Tony is a laid-back individual, but he turns serious when the issue of rural health is raised. He believes that a re-jig of the healthcare model in country South Australia 15 years ago has had lasting negative effects.
“There are huge issues at the moment in rural Australia and there have been in this state for more than 30 years. Liberal and Labor governments in this state and, to a lesser degree, nationally, have failed to grasp the genuine threat of the loss of workforce and the loss of hospitals.”
All talk, Tony is not. He’s worked tirelessly to train medical students in the hopes of rebuilding the medical workforce in regional and rural areas. At 67 years old, he knows that one day, he’s going to need someone to fill his chair.
“I’m past retiring age and, for all sorts of reasons, it’s very hard to get people to commit to rural health practice.
“Especially in the country, it’s a serious commitment. I’ve been in solo rural practice for 30 years and it’s 24 hours a day, seven days a week; year in, year out.”
He says he’d like to slow down, but it’s hard for rural doctors to just stop. “I find it harder as I get older to do the hours I do and I’d like to slow down. But, try as I might, there’s nobody who’s going to step into a community like this in a hurry.
“I can’t just walk away but, at some stage, I’m going to have to say to the town that I’ve got 12 months left and then I’m retiring.”
Tony tells his students the key to avoid medicine consuming them is having a consuming passion outside of medicine. Horses have been that passion for Tony.
He lives with wife Nes, a director of medical services for Port Augusta and Whyalla, on a small farm and being on the land is his time to switch off. He and Nes have two children, both living overseas. Chris is a classical pianist in Berlin and Josephine lives in Canada with her own young family. When she was young, she fell in love with the idea of ice hockey, having been a fan of the film Mighty Ducks.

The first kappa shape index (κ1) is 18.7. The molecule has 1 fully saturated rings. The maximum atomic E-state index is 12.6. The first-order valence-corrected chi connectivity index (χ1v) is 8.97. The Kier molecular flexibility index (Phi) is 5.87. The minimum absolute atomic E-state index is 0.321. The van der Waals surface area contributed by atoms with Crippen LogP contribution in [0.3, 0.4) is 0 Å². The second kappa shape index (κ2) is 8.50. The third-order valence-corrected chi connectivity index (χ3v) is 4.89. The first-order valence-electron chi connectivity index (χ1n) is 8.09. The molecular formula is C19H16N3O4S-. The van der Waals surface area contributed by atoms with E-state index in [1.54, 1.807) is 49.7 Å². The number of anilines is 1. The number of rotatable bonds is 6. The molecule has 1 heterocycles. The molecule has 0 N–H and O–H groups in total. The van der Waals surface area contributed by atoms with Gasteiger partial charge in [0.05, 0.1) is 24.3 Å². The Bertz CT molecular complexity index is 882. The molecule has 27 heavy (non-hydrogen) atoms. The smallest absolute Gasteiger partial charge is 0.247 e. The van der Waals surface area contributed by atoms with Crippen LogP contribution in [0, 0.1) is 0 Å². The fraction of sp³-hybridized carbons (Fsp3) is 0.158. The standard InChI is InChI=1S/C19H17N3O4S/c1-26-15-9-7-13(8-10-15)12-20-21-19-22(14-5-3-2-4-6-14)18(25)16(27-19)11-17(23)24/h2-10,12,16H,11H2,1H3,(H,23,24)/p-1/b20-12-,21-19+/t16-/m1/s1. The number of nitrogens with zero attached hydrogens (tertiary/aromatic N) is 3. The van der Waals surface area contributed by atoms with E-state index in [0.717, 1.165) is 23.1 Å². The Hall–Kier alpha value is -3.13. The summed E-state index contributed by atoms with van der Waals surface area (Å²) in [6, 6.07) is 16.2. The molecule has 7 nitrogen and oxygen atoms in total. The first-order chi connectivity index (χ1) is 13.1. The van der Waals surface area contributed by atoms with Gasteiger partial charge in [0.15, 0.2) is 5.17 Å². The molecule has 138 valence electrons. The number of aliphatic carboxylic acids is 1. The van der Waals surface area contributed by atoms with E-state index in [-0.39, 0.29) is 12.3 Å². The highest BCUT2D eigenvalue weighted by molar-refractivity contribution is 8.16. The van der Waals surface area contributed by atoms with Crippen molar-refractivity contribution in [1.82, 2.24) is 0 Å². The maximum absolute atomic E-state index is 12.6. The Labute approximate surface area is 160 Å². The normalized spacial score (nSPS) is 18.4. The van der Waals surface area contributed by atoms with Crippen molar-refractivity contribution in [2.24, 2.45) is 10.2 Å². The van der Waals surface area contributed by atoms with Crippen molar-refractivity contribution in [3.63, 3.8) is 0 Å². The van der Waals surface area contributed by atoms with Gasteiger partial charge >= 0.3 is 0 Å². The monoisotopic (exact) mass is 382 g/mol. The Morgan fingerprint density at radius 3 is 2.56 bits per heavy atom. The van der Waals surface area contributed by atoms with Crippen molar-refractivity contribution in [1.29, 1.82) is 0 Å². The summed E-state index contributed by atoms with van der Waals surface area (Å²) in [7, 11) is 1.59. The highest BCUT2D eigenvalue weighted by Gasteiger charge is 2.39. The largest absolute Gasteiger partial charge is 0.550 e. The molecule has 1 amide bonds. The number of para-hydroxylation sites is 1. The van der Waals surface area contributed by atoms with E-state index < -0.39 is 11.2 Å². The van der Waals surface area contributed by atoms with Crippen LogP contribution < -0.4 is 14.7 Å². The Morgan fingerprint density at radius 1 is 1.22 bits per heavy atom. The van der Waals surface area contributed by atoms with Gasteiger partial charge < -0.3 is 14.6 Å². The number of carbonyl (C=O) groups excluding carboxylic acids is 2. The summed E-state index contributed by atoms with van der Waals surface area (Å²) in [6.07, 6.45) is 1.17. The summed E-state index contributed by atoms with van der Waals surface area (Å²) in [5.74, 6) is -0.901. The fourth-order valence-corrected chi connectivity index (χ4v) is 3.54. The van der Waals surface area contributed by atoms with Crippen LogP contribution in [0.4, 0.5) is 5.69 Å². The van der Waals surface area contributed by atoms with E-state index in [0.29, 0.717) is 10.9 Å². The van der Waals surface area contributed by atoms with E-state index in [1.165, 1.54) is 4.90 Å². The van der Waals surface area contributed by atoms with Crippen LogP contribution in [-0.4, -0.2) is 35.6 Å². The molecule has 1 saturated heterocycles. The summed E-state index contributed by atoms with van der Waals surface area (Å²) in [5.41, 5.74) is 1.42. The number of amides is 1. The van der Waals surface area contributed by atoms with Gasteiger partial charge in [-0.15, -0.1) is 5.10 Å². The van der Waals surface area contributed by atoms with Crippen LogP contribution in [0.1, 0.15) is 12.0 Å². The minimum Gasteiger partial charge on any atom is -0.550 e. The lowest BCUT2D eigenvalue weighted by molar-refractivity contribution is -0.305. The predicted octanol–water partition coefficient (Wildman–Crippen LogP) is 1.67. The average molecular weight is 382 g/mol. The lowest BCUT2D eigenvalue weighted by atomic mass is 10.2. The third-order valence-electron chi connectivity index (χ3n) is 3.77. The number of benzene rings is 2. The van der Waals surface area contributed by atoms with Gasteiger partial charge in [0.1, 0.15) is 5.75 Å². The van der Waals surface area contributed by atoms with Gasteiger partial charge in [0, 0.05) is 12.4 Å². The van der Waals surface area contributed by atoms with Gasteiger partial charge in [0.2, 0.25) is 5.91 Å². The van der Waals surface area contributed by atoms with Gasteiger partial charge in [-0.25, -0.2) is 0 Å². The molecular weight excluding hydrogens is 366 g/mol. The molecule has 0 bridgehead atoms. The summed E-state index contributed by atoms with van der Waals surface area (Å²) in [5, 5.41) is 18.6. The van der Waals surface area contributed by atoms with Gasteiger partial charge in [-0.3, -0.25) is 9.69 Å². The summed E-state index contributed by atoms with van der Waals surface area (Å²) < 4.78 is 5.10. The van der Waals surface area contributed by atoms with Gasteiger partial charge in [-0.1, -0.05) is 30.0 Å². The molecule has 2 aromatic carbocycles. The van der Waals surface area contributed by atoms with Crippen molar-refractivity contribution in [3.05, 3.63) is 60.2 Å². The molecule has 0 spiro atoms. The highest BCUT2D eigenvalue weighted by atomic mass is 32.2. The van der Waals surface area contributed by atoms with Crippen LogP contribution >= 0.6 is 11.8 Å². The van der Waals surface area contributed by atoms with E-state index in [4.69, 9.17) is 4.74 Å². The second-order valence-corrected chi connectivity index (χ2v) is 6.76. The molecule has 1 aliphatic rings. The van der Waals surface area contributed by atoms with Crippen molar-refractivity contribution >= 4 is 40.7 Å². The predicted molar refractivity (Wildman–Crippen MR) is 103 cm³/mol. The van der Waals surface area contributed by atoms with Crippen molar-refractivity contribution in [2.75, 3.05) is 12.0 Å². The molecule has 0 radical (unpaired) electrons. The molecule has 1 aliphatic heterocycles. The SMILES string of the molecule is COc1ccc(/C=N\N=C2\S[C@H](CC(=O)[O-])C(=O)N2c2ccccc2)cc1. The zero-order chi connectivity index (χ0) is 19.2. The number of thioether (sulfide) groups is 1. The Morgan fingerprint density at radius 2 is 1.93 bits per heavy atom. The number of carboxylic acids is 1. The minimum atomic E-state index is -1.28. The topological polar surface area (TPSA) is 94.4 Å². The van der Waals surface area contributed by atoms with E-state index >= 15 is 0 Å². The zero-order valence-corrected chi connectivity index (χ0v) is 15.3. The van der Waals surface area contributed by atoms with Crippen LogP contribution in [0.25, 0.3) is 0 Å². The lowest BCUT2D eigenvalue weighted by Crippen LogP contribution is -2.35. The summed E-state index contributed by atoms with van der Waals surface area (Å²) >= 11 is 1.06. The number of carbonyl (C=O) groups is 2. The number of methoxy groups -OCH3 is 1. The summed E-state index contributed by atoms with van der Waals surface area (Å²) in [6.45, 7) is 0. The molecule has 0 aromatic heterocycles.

“I said, ‘Joey, you come from the driest part of the driest state in the driest continent and you want to play ice hockey!’ But she went to boarding school in Adelaide where she learnt to play and became quite good. She played in Canada before she had her kids.”
Initially, Tony says it was a task to convince Nes to move to the country, but they love their life in Quorn.
During their time there, the community has changed a lot. “We’re in drought again – we got 3.5 millimetres the other day and that was the first rain at all in the past year. It’s very dry and dusty.
“When I first started, there were a lot more people working on the land.”
But he says tourism is now an important part of life in Quorn. The Pichi Richi Railway brings in visitors, who appreciate the way the town has been kept very much in its historical context.
Tony says restrictions on travel were good for the town, with an influx of tourists and there’s also been a bit of money spent locally on infrastructure.
The doctor says one of the beautiful things about the town is its multiculturalism – at one point, he recalls there being 17 different nationalities among just 1500 residents.
When he’s at home, Tony can most likely be found in one of his seven sheds, some of which are used for his hobby as a leather craftsman – which helped put him through medical school.
And during the evening, he and Nes often enjoy the unrivalled sense of calm their home offers.
“We’re on a hill so we’ve got almost a 360 panorama and out there with a full moon, it’s just mind-boggling.”
This story first appeared in the June 2021 issue of SALIFE magazine.